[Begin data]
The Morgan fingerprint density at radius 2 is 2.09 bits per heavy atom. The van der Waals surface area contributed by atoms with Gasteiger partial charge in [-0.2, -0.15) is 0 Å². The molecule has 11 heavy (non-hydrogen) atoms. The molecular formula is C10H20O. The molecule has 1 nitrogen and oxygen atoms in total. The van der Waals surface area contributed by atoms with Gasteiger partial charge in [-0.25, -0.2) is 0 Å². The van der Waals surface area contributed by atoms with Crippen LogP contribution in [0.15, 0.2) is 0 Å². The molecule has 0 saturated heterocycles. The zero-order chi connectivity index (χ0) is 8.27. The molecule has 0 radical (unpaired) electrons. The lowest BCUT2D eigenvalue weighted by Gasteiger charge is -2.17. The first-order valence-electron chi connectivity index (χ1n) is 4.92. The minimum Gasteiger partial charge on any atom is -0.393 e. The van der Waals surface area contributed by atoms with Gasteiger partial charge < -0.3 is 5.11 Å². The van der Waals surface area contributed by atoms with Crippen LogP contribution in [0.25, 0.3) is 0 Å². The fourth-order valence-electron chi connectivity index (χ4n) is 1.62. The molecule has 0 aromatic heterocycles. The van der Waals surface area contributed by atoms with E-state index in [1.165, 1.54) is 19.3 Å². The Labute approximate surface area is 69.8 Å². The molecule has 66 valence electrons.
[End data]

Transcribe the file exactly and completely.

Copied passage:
The Morgan fingerprint density at radius 2 is 2.09 bits per heavy atom. The van der Waals surface area contributed by atoms with Gasteiger partial charge in [-0.2, -0.15) is 0 Å². The molecule has 11 heavy (non-hydrogen) atoms. The molecular formula is C10H20O. The molecule has 1 nitrogen and oxygen atoms in total. The van der Waals surface area contributed by atoms with Gasteiger partial charge in [-0.25, -0.2) is 0 Å². The van der Waals surface area contributed by atoms with Crippen LogP contribution in [0.15, 0.2) is 0 Å². The molecule has 0 saturated heterocycles. The zero-order chi connectivity index (χ0) is 8.27. The molecule has 0 radical (unpaired) electrons. The lowest BCUT2D eigenvalue weighted by Gasteiger charge is -2.17. The first-order valence-electron chi connectivity index (χ1n) is 4.92. The minimum Gasteiger partial charge on any atom is -0.393 e. The van der Waals surface area contributed by atoms with Gasteiger partial charge < -0.3 is 5.11 Å². The van der Waals surface area contributed by atoms with Crippen LogP contribution in [0.25, 0.3) is 0 Å². The fourth-order valence-electron chi connectivity index (χ4n) is 1.62. The molecule has 0 aromatic heterocycles. The van der Waals surface area contributed by atoms with E-state index in [1.165, 1.54) is 19.3 Å². The Labute approximate surface area is 69.8 Å². The molecule has 66 valence electrons.